The Beverly Hills panel urges a halt to the ‘barbaric and abhorrent’ execution of a woman who allegedly committed adultery.
Source: Emily Henry of the Beverly Hills Patch
In a move demonstrating its awareness of human rights abuses, the Beverly Hills City Council passed a resolution at its July 22 meeting that condemns Iran’s practice of stoning and requests a halt to the execution of Sakineh Mohammadi Ashtiani.
Ashtiani, 43, was convicted by Iranian courts in May 2006 of conducting an “illicit relationship outside marriage.” She was later sentenced to death by stoning for adultery. After an international backlash to the ruling, Iranian state media reported July 9 that Ashtiani would not be stoned. Yet it remains unclear whether Ashtiani will avoid the death penalty altogether.
Councilman John Mirisch, who initiated the resolution, described stoning as a “barbaric and abhorrent act.”
“It very clearly is something that is outrageous in so many ways,” Mirisch said. “And while our little statement may not be a lot, it certainly adds to the voices of people, governments and countries condemning this behavior.”
Amnesty International, the United States, Britain and the European Union have already condemned Ashtiani’s execution by stoning or any other means.
The city’s resolution states that the council “condemns the practice of stoning and urges Iran to immediately halt any plans to execute Miss Ashtiani.”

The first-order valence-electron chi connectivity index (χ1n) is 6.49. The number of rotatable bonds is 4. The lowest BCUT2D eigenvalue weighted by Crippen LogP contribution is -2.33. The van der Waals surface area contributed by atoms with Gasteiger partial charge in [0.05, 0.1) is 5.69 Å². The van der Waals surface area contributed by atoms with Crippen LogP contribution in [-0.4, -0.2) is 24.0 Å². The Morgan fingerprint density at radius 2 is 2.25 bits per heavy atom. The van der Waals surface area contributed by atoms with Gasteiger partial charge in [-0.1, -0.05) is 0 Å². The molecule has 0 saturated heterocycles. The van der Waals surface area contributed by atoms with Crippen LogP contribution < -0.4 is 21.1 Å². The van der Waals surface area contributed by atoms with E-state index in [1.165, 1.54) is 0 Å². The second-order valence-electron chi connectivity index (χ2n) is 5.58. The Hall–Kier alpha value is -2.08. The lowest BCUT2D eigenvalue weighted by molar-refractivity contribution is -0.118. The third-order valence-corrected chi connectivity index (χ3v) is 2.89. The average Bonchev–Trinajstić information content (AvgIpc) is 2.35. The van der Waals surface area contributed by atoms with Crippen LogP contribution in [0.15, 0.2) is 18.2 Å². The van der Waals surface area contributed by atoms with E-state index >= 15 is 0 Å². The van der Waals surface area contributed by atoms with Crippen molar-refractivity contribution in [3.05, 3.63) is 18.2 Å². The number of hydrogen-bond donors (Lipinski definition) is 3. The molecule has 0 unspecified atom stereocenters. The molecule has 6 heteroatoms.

Mayor Jimmy Delshad reminded the council and members of the public that Ashtiani has already received 99 lashes as punishment for allegedly having sex outside of marriage.
“She’s on death row and her [22-year-old] son started this writing campaign that has gotten the whole entire world on this,” said Delshad, who emigrated from Iran in 1958. “So it can show you the power of one person all the way from Iran.”
The Iranian penal code states that sex outside of marriage is punishable by as many as 100 lashes, whereas adultery carries a sentence of execution by stoning. Although Ashtiani was initially convicted of the lesser crime—even though she was a widow at the time of the alleged incident—another court reopened her file and convicted her of adultery for events that allegedly took place before her husband’s death.
Since Ashtiani’s case came into the public spotlight, two more women—including a pregnant 25-year-old—have been sentenced by the Iranian courts to death by stoning.
In Iran, stoning victims are buried in the ground and pelted with stones by a crowd of executioners. Men are buried up to their waists. Women are typically buried up to their necks. The stones used are large enough to cause serious injury but not kill the victim, resulting in a slow and painful death.
“I just want to say how barbaric that is, how terrible it is and how disgusted we are to hear of anyone that would be stoned to death,” Delshad said.